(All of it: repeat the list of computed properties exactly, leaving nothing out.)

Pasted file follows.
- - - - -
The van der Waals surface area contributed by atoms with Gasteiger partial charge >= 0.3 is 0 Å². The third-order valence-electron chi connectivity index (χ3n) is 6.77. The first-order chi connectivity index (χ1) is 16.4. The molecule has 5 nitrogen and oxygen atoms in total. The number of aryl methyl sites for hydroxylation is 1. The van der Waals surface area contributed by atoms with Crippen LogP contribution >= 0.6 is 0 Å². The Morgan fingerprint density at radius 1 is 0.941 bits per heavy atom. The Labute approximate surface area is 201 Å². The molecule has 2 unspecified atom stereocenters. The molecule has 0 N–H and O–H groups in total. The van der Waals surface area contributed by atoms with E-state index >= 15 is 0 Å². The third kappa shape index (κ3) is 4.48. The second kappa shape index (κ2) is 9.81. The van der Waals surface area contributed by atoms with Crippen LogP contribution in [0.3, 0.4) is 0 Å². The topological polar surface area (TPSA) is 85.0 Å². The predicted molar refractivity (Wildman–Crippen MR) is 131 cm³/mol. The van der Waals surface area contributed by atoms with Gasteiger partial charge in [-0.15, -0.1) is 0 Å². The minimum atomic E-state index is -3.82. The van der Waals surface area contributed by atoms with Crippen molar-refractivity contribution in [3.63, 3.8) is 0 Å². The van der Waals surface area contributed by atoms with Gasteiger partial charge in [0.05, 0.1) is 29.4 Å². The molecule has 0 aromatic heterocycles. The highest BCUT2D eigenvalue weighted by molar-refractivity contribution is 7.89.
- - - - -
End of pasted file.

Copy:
The van der Waals surface area contributed by atoms with Gasteiger partial charge >= 0.3 is 0 Å². The third-order valence-electron chi connectivity index (χ3n) is 6.77. The first-order chi connectivity index (χ1) is 16.4. The molecule has 5 nitrogen and oxygen atoms in total. The number of aryl methyl sites for hydroxylation is 1. The van der Waals surface area contributed by atoms with Crippen LogP contribution >= 0.6 is 0 Å². The Morgan fingerprint density at radius 1 is 0.941 bits per heavy atom. The Labute approximate surface area is 201 Å². The molecule has 2 unspecified atom stereocenters. The molecule has 0 N–H and O–H groups in total. The van der Waals surface area contributed by atoms with E-state index >= 15 is 0 Å². The third kappa shape index (κ3) is 4.48. The second kappa shape index (κ2) is 9.81. The van der Waals surface area contributed by atoms with Crippen LogP contribution in [0.3, 0.4) is 0 Å². The topological polar surface area (TPSA) is 85.0 Å². The predicted molar refractivity (Wildman–Crippen MR) is 131 cm³/mol. The van der Waals surface area contributed by atoms with Gasteiger partial charge in [-0.15, -0.1) is 0 Å². The minimum atomic E-state index is -3.82. The van der Waals surface area contributed by atoms with Crippen molar-refractivity contribution in [3.63, 3.8) is 0 Å². The van der Waals surface area contributed by atoms with Gasteiger partial charge in [0.05, 0.1) is 29.4 Å². The molecule has 0 aromatic heterocycles. The highest BCUT2D eigenvalue weighted by molar-refractivity contribution is 7.89.